"Give thanks to God and bless God's name."
Reflection by Anthony B. Robinson
After graduation from college, my daughter set out to fulfill a dream. She became a cowgirl, punching cattle and riding horses (and four-wheelers) on a cattle ranch in Australia.
She discovered that those ranches—called "stations" in Australia are so large that ranchers don't often bother with fences. What they do instead is make sure to dig a deep well that offers a plentiful year-round supply of water. In the dry outback, their cattle will never get too far from the well, from the living water.
Thanksgiving seems to me a "deep well" kind of holiday. The fences are down as strangers and sojourners are extended an invitation to the table. Like the well in the outback, the feast draws people from far off, some even returning from being lost for a time. We gather at the deep well of a big table. Hallelujah!
While I also love the other more liturgical holidays and holy days, like Advent and Christmas, Epiphany and Easter, it may be that Thanksgiving has over the years become my own personal favorite among holidays.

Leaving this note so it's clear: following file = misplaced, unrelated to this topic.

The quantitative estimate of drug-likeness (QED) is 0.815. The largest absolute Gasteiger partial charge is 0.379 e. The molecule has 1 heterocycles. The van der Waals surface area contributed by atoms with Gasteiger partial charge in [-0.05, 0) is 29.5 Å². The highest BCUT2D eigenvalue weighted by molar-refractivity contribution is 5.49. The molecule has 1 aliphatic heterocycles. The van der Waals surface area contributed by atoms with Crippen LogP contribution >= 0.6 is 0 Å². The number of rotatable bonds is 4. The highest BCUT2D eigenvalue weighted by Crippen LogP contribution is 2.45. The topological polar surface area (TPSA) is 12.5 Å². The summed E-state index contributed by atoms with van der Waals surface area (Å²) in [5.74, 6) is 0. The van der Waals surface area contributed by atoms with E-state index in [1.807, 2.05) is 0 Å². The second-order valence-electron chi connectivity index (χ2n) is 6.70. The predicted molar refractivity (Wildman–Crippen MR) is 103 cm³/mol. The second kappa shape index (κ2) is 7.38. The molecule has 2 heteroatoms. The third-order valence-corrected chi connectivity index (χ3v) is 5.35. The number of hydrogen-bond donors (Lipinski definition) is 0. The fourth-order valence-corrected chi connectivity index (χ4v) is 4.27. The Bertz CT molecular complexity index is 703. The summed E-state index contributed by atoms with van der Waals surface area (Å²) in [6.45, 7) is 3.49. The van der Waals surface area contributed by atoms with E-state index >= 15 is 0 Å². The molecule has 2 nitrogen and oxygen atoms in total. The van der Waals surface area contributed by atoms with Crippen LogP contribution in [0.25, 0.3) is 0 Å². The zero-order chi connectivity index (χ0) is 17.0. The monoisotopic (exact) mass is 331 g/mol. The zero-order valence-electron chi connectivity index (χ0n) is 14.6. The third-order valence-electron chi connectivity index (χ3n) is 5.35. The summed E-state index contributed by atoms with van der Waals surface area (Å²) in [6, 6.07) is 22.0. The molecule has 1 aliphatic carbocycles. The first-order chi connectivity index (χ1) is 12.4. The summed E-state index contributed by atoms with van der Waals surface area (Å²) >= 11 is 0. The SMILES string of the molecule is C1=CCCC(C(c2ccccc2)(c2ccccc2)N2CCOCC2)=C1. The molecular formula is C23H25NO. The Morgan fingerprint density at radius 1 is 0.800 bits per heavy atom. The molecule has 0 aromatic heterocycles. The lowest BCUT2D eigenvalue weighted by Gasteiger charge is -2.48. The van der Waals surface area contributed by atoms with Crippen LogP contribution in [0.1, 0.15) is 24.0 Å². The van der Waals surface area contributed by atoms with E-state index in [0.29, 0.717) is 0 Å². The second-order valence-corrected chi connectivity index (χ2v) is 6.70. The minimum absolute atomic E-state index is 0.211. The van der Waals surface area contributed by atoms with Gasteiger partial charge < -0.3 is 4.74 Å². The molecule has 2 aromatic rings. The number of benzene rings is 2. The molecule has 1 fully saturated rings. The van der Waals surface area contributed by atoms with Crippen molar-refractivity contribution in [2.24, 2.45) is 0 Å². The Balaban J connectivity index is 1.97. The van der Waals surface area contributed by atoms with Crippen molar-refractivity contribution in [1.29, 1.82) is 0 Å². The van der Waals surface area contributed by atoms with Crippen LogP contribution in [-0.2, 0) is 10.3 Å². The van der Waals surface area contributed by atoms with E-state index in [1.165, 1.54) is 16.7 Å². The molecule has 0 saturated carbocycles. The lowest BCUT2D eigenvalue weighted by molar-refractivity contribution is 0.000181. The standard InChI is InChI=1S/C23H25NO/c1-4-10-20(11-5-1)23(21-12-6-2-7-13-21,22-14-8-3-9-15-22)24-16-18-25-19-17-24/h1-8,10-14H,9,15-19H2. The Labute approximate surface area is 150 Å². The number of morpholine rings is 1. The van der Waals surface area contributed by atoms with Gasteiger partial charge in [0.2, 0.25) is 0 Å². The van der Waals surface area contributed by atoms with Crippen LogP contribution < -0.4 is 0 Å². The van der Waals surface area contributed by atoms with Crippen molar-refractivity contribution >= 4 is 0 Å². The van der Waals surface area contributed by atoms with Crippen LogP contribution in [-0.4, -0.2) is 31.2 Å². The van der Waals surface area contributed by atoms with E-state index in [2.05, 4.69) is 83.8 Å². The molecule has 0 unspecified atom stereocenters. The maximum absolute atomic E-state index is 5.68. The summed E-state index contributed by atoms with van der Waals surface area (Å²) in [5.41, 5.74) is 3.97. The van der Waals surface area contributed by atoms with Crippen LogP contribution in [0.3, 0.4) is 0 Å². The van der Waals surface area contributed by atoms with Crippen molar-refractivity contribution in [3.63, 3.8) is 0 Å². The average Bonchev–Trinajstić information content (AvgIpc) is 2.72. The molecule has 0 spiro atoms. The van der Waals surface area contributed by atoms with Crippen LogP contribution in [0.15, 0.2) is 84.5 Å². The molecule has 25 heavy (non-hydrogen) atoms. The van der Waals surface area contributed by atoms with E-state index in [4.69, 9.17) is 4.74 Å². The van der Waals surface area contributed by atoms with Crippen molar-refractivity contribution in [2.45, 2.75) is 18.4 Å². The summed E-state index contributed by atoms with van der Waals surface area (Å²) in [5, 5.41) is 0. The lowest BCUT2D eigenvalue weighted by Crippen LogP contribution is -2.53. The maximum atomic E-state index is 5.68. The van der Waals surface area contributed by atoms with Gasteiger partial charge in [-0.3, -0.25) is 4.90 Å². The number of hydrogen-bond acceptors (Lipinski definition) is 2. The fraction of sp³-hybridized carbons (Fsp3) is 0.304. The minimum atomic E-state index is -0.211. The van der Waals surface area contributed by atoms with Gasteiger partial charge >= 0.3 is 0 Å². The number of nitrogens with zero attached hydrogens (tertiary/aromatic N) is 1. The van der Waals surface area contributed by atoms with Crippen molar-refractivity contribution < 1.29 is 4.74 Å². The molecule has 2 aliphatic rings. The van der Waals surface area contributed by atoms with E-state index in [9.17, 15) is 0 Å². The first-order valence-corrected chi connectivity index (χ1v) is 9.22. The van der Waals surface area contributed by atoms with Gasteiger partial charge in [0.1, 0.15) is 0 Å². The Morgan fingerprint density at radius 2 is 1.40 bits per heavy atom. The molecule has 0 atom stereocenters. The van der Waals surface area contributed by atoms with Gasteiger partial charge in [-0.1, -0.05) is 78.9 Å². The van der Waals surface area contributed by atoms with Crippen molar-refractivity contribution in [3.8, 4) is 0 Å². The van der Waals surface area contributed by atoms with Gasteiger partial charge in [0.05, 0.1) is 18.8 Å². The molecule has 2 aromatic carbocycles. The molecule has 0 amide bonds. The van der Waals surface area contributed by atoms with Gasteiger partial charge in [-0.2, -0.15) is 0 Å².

That's because Thanksgiving by history and in practice, at least when we get it right, tends to be a no fences/ deep well holiday. The Thanksgiving table is a deep well of sorts. Eating together: basic but profound. It gathers us in, gathers us home, keeps us close - without fences.
Not only does Thanksgiving seem like a no fences/ deep well holiday; that's a pretty good description of the God we worship, of the One to whom we give thanks on Thanksgiving. We worship a God who isn't into barbed wire and boundaries nearly so much as open tables and deep wells.
A blessed Thanksgiving to you!
Grant us the one thing truly needful on this day, O Lord, the gift of a grateful heart. Amen.